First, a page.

Water surface height determination with a GPS wave glider: a demonstration in Loch Ness, Scotland

Morales Maqueda, M.A.; Penna, N.T.; Williams, S.D.P.; Foden, P.R.; Martin, I.; Pugh, J.. 2016 Water surface height determination with a GPS wave glider: a demonstration in Loch Ness, Scotland. Journal of Atmospheric and Oceanic Technology, 33 (6). 1159-1168.

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A geodetic GPS receiver has been installed on a Wave Glider, an unmanned water surface vehicle. Using kinematic precise point positioning (PPP) GPS, which operates globally without directly requiring reference stations, surface heights are measured with ~0.05-m precision. The GPS Wave Glider was tested in Loch Ness, Scotland, by measuring the gradient of the loch’s surface height. The experiment took place under mild weather, with virtually no wind setup along the loch and a wave field made mostly of ripples and wavelets. Under these conditions, the loch’s surface height gradient should be approximately equal to the geoid slope. The PPP surface height gradient and that of the Earth Gravitational Model 2008 geoid heights do indeed agree on average along the loch (0.03 m km−1). Also detected are 1) ~0.05-m-sized height changes due to daily water pumping for hydroelectricity generation and 2) high-frequency (0.25–0.5 Hz) oscillations caused by surface waves. The PPP heights compare favorably (~0.02-m standard deviation) with relative carrier phase–based GPS processing. This suggests that GPS Wave Gliders have the potential to autonomously determine centimeter-precise water surface heights globally for lake modeling, and also for applications such as ocean modeling and geoid/mean dynamic topography determination, at least for benign surface states such as those encountered during the reported experiment.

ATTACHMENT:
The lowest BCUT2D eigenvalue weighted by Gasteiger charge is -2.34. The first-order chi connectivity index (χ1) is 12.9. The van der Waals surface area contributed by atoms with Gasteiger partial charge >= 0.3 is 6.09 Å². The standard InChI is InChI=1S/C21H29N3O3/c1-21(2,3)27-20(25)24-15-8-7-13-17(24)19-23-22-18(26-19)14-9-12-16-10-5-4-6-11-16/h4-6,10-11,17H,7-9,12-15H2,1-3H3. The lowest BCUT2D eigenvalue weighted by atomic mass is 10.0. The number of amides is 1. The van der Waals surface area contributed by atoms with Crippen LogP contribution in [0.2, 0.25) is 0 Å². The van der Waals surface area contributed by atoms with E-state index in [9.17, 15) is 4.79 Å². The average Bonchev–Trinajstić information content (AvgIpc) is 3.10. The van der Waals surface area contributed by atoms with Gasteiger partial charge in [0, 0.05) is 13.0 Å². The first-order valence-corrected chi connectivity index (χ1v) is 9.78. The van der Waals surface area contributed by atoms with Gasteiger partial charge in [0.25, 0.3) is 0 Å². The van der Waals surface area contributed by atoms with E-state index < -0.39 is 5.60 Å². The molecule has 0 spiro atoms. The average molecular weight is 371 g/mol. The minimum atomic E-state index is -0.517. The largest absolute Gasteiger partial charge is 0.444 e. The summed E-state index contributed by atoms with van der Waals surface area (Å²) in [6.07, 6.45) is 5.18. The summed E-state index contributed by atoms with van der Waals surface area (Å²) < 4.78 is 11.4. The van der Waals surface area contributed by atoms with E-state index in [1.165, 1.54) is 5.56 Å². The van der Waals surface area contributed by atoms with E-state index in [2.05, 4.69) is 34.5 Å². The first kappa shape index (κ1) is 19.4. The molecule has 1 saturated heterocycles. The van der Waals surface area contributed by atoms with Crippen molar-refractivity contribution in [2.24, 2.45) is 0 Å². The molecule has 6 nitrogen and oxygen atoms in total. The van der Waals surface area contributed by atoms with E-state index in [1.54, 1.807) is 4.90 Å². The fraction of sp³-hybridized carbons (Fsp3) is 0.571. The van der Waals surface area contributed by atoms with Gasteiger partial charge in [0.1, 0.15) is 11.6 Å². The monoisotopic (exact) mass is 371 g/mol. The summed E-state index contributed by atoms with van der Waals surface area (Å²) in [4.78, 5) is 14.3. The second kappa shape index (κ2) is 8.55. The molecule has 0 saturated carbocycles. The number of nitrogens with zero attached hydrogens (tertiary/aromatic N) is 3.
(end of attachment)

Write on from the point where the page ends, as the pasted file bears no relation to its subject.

Item Type: Publication - Article
Digital Object Identifier (DOI):
ISSN: 0739-0572
Additional Keywords: Geographic location/entity; Inland seas/lakes; Atm/Ocean Structure/ Phenomena; Sea level; Observational techniques and algorithms; Global positioning systems (GPS); In situ oceanic observations
Date made live: 04 Aug 2016 09:05 +0 (UTC)

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